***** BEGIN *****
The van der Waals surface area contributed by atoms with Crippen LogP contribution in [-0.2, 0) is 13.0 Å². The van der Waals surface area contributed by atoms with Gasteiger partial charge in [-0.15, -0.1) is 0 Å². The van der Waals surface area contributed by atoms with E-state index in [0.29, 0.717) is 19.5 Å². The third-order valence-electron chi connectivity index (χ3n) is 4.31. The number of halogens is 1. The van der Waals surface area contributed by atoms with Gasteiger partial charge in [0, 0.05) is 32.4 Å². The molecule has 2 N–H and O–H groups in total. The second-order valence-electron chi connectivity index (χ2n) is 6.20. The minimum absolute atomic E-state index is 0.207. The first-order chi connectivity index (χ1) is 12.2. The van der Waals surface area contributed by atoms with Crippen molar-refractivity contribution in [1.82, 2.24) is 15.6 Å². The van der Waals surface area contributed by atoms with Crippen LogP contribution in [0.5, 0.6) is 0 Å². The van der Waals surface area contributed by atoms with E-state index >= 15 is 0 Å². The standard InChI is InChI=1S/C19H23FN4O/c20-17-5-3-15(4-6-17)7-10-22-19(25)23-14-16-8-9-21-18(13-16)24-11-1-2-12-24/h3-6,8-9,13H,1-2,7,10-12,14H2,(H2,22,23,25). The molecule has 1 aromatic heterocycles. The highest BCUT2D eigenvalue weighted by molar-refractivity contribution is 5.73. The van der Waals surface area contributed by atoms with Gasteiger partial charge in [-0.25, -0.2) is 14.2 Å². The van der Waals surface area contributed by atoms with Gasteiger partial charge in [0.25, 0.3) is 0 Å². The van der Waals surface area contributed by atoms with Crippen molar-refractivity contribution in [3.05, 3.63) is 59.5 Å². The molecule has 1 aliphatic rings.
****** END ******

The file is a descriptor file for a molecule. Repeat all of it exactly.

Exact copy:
The van der Waals surface area contributed by atoms with Crippen LogP contribution in [-0.2, 0) is 13.0 Å². The van der Waals surface area contributed by atoms with Gasteiger partial charge in [-0.15, -0.1) is 0 Å². The van der Waals surface area contributed by atoms with E-state index in [0.29, 0.717) is 19.5 Å². The third-order valence-electron chi connectivity index (χ3n) is 4.31. The number of halogens is 1. The van der Waals surface area contributed by atoms with Gasteiger partial charge in [0, 0.05) is 32.4 Å². The molecule has 2 N–H and O–H groups in total. The second-order valence-electron chi connectivity index (χ2n) is 6.20. The minimum absolute atomic E-state index is 0.207. The first-order chi connectivity index (χ1) is 12.2. The van der Waals surface area contributed by atoms with Crippen molar-refractivity contribution in [1.82, 2.24) is 15.6 Å². The van der Waals surface area contributed by atoms with Crippen LogP contribution in [0.5, 0.6) is 0 Å². The van der Waals surface area contributed by atoms with E-state index >= 15 is 0 Å². The standard InChI is InChI=1S/C19H23FN4O/c20-17-5-3-15(4-6-17)7-10-22-19(25)23-14-16-8-9-21-18(13-16)24-11-1-2-12-24/h3-6,8-9,13H,1-2,7,10-12,14H2,(H2,22,23,25). The molecule has 1 aromatic heterocycles. The highest BCUT2D eigenvalue weighted by molar-refractivity contribution is 5.73. The van der Waals surface area contributed by atoms with Gasteiger partial charge in [-0.25, -0.2) is 14.2 Å². The van der Waals surface area contributed by atoms with Gasteiger partial charge in [0.25, 0.3) is 0 Å². The van der Waals surface area contributed by atoms with Crippen molar-refractivity contribution in [3.05, 3.63) is 59.5 Å². The molecule has 1 aliphatic rings.